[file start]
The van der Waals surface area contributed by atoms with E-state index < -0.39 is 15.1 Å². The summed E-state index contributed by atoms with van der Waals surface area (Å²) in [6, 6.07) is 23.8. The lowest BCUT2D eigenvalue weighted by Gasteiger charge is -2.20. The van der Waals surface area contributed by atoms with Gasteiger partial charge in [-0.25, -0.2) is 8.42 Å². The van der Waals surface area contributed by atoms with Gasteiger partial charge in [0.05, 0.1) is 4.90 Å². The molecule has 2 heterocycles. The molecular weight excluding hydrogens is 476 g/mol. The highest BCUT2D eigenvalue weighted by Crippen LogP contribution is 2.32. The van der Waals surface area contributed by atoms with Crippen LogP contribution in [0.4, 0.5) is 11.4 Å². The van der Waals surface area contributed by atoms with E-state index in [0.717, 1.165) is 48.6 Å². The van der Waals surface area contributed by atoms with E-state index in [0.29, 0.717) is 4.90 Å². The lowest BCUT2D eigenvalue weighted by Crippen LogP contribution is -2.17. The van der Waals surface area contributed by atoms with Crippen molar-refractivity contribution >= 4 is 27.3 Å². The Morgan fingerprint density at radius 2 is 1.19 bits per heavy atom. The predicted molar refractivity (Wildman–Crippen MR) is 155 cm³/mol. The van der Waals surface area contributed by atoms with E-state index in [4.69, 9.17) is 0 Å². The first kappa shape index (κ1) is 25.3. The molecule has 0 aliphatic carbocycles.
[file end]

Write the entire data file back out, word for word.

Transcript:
The van der Waals surface area contributed by atoms with E-state index < -0.39 is 15.1 Å². The summed E-state index contributed by atoms with van der Waals surface area (Å²) in [6, 6.07) is 23.8. The lowest BCUT2D eigenvalue weighted by Gasteiger charge is -2.20. The van der Waals surface area contributed by atoms with Gasteiger partial charge in [-0.25, -0.2) is 8.42 Å². The van der Waals surface area contributed by atoms with Gasteiger partial charge in [0.05, 0.1) is 4.90 Å². The molecule has 2 heterocycles. The molecular weight excluding hydrogens is 476 g/mol. The highest BCUT2D eigenvalue weighted by Crippen LogP contribution is 2.32. The van der Waals surface area contributed by atoms with Crippen LogP contribution in [0.4, 0.5) is 11.4 Å². The van der Waals surface area contributed by atoms with E-state index in [0.717, 1.165) is 48.6 Å². The van der Waals surface area contributed by atoms with E-state index in [0.29, 0.717) is 4.90 Å². The lowest BCUT2D eigenvalue weighted by Crippen LogP contribution is -2.17. The van der Waals surface area contributed by atoms with Crippen molar-refractivity contribution >= 4 is 27.3 Å². The Morgan fingerprint density at radius 2 is 1.19 bits per heavy atom. The predicted molar refractivity (Wildman–Crippen MR) is 155 cm³/mol. The van der Waals surface area contributed by atoms with E-state index in [4.69, 9.17) is 0 Å². The first kappa shape index (κ1) is 25.3. The molecule has 0 aliphatic carbocycles.